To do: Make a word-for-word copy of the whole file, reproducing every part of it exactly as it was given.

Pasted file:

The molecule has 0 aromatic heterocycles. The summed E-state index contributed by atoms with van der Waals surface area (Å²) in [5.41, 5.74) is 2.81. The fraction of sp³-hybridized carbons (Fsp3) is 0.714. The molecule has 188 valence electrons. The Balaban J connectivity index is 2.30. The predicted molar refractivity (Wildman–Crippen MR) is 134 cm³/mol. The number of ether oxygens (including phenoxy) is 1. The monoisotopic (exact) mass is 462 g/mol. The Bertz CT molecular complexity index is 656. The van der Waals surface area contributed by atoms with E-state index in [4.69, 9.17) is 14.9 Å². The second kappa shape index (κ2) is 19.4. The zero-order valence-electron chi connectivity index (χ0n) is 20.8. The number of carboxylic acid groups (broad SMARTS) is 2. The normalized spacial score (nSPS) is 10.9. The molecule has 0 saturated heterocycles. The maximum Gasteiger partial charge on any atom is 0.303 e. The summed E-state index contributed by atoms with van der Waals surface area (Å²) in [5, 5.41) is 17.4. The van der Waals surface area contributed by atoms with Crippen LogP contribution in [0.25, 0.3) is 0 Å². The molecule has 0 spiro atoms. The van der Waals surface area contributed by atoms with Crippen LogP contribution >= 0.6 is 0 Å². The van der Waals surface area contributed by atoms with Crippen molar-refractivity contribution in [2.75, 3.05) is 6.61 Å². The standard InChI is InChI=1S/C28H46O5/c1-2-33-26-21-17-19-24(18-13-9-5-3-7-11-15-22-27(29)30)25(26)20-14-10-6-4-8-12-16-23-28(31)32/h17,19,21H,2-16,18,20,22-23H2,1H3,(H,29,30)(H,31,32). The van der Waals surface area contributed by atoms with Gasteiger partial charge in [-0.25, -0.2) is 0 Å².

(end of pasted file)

The molecule has 0 aromatic heterocycles. The summed E-state index contributed by atoms with van der Waals surface area (Å²) in [5.41, 5.74) is 2.81. The fraction of sp³-hybridized carbons (Fsp3) is 0.714. The molecule has 188 valence electrons. The Balaban J connectivity index is 2.30. The predicted molar refractivity (Wildman–Crippen MR) is 134 cm³/mol. The number of ether oxygens (including phenoxy) is 1. The monoisotopic (exact) mass is 462 g/mol. The Bertz CT molecular complexity index is 656. The van der Waals surface area contributed by atoms with E-state index in [4.69, 9.17) is 14.9 Å². The second kappa shape index (κ2) is 19.4. The zero-order valence-electron chi connectivity index (χ0n) is 20.8. The number of carboxylic acid groups (broad SMARTS) is 2. The normalized spacial score (nSPS) is 10.9. The molecule has 0 saturated heterocycles. The maximum Gasteiger partial charge on any atom is 0.303 e. The summed E-state index contributed by atoms with van der Waals surface area (Å²) in [5, 5.41) is 17.4. The van der Waals surface area contributed by atoms with Crippen LogP contribution in [0.25, 0.3) is 0 Å². The molecule has 0 spiro atoms. The van der Waals surface area contributed by atoms with Crippen LogP contribution >= 0.6 is 0 Å². The van der Waals surface area contributed by atoms with Crippen molar-refractivity contribution in [2.75, 3.05) is 6.61 Å². The standard InChI is InChI=1S/C28H46O5/c1-2-33-26-21-17-19-24(18-13-9-5-3-7-11-15-22-27(29)30)25(26)20-14-10-6-4-8-12-16-23-28(31)32/h17,19,21H,2-16,18,20,22-23H2,1H3,(H,29,30)(H,31,32). The van der Waals surface area contributed by atoms with Gasteiger partial charge in [-0.25, -0.2) is 0 Å².